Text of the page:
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Why Facebook is rolling out four months of paid parental leave for more than 10,000 employees worldwide

Friday, 27 November 2015 | By Broede Carmody


Facebook will offer four months of paid parental leave for all full-time employees in a bid to support new parents and make the social media giant an employer of choice.


The company says the new paid parental leave policy will primarily affect new fathers and people in same-sex relationships outside the US, given US employees already had access to four months of baby leave.


Facebook has more than 10,000 employees worldwide.


The announcement comes just days after founder Mark Zuckerberg announced he will be taking two months off work when his first child is born.


Lori Goler, vice president of people at Facebook, said in a statement she is proud of the company’s new parental leave policy.


“In reviewing our parental leave policies, we have decided to make this change because it's the right thing to do for our people and their families,” Goler said.


“Studies show that when working parents take time to be with their newborns, outcomes are better for the children and families.


“For too long, paid baby leave has been granted only to a mother who is giving birth. We believe that fathers and mothers alike deserve the same level of support when they are starting and growing a family,regardless of how they define family.”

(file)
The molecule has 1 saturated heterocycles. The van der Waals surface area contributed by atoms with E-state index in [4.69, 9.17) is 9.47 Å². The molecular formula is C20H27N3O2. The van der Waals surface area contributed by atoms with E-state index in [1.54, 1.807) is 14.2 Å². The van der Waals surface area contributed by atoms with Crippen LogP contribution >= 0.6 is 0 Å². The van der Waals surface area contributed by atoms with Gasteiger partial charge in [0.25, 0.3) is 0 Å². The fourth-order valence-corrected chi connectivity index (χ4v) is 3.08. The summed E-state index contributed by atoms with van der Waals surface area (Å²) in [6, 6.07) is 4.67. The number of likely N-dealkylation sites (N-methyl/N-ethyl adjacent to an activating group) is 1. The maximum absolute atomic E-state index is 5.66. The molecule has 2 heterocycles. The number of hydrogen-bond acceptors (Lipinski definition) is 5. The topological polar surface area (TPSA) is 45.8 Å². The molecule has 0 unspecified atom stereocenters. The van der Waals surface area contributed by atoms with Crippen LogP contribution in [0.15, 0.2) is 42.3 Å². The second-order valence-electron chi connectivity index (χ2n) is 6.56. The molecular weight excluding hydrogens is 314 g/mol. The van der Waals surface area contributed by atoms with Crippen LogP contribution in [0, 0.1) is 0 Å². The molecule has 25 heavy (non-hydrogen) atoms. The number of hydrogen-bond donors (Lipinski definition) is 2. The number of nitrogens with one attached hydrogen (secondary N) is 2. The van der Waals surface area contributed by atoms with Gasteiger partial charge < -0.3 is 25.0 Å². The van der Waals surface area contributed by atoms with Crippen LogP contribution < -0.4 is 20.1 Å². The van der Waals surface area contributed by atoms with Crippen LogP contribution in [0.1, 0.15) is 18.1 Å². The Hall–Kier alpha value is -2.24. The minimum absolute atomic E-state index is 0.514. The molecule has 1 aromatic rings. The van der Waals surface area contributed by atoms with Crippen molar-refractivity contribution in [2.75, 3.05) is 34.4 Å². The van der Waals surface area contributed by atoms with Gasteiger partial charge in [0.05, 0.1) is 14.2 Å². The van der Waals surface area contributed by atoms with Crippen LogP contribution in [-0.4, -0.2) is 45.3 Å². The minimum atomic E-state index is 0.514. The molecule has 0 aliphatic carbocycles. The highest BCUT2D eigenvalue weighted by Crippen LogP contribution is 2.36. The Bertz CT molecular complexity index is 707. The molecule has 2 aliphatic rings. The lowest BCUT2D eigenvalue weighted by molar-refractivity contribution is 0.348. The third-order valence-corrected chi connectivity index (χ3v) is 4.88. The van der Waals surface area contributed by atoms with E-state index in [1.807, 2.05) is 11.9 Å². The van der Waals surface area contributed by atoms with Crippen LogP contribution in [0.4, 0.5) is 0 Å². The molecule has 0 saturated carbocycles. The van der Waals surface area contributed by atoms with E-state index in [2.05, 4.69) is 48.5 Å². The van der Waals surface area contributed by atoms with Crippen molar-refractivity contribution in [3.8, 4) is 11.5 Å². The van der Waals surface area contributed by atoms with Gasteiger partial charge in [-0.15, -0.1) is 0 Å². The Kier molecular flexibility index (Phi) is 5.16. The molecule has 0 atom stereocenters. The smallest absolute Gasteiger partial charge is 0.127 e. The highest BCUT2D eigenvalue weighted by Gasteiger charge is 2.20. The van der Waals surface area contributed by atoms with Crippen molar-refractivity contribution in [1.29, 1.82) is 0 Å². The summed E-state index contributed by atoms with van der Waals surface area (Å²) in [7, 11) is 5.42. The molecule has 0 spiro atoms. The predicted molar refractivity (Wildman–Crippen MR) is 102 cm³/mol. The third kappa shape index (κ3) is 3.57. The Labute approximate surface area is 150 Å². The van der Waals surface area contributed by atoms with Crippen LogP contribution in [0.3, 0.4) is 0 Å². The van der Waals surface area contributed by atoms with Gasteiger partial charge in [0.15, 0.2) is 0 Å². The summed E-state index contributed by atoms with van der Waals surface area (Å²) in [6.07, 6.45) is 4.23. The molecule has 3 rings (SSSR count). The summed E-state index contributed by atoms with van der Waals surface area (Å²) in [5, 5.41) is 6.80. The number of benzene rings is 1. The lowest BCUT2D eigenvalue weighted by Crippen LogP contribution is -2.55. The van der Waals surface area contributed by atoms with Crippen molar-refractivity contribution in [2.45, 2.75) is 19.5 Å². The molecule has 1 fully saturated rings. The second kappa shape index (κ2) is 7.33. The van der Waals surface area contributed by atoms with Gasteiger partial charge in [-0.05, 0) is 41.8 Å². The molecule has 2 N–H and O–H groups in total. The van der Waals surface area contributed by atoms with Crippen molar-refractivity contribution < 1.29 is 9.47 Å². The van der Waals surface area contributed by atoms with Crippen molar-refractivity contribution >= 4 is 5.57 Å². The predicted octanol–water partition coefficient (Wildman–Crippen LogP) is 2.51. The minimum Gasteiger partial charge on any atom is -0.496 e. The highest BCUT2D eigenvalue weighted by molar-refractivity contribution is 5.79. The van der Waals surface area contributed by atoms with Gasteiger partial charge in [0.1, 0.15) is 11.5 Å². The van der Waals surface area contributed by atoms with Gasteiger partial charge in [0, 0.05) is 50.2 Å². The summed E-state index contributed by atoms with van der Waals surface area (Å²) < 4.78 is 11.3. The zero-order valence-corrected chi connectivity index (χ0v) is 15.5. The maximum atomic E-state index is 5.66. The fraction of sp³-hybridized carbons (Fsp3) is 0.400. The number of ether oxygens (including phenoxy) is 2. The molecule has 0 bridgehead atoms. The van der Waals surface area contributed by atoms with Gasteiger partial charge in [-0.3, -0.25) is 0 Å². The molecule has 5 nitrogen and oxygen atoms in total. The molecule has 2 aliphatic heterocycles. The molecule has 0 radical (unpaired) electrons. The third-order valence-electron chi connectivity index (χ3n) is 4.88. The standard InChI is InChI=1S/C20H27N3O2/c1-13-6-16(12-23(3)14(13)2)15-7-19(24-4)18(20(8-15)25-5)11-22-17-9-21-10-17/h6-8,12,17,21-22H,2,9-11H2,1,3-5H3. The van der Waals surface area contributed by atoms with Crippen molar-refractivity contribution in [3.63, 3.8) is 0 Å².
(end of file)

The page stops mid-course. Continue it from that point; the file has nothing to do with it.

Goler cited research that shows almost half of fathers are worried they don’t spend enough time with their children.


The parental leave will be able to be taken at any point up to 12 months after an employee’s baby is born or adopted.


“Starting on January 1, 2016, all new dads and same-sex partners at Facebook will receive four months of paid leave to bond with a new baby, whether they are the primary caregiver or not,” Goler said.


“All new parents in all of our offices worldwide, including those who had or adopted a baby in 2015 and were Facebook employees at the time, will be eligible.”


A number of big companies have rolled out additional paid parental leave policies this year in a bid to make themselves attractive employers.


For example, in August video-streaming giant Netflix announced it is giving employees unlimited maternity and paternity leave during the first year of a child’s birth or adoption.


Meanwhile, in June, Virgin founder Richard Branson revealed he is giving staff in his London and Geneva offices 12 months of paid parental leave.


Ben Watts, director of wattsnext HR, told SmartCompany Facebook’s new parental leave policy is as very clever business decision.


“By doing that and providing that parental leave, it allows them to keep people after they have those babies,” Watts says.


“It’s better [financially] for those people to come back than start somewhere new.”


While Watts points out most small businesses would not be able to afford four months of paid parental leave for their employees, he says there are other things smaller companies can do to make their workplace attractive to new parents.


“Flexibility is the biggest one,” he says.


“Work doesn’t need to be done from nine-to-five. When you’re a new parent you spend a lot of time awake at night. So if businesses are open to it and it is outcome-focused, flexibility is key.


“I’ve also seen businesses employee internal childcare workers. That’s fantastic for young parents.”


Article originally published on www.smartcompany.com.au. Read the original article.